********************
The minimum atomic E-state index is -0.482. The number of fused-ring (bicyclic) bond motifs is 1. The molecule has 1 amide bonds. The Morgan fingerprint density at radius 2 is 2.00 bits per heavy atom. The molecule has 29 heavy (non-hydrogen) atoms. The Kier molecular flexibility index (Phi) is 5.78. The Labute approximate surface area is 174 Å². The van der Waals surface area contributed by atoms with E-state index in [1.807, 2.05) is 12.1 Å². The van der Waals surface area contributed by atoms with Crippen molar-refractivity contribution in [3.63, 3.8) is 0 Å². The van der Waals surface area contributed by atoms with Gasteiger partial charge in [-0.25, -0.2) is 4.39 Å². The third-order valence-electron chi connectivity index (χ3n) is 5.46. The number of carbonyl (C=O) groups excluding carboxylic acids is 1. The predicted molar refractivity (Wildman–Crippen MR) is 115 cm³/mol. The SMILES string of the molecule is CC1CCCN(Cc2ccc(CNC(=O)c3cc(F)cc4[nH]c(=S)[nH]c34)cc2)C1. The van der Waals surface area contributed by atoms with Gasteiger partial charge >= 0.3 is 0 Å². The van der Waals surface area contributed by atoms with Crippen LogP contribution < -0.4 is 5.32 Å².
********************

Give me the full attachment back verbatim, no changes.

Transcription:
The minimum atomic E-state index is -0.482. The number of fused-ring (bicyclic) bond motifs is 1. The molecule has 1 amide bonds. The Morgan fingerprint density at radius 2 is 2.00 bits per heavy atom. The molecule has 29 heavy (non-hydrogen) atoms. The Kier molecular flexibility index (Phi) is 5.78. The Labute approximate surface area is 174 Å². The van der Waals surface area contributed by atoms with E-state index in [1.807, 2.05) is 12.1 Å². The van der Waals surface area contributed by atoms with Crippen molar-refractivity contribution in [3.63, 3.8) is 0 Å². The van der Waals surface area contributed by atoms with Gasteiger partial charge in [-0.25, -0.2) is 4.39 Å². The third-order valence-electron chi connectivity index (χ3n) is 5.46. The number of carbonyl (C=O) groups excluding carboxylic acids is 1. The predicted molar refractivity (Wildman–Crippen MR) is 115 cm³/mol. The SMILES string of the molecule is CC1CCCN(Cc2ccc(CNC(=O)c3cc(F)cc4[nH]c(=S)[nH]c34)cc2)C1. The van der Waals surface area contributed by atoms with Gasteiger partial charge >= 0.3 is 0 Å². The van der Waals surface area contributed by atoms with Crippen LogP contribution < -0.4 is 5.32 Å².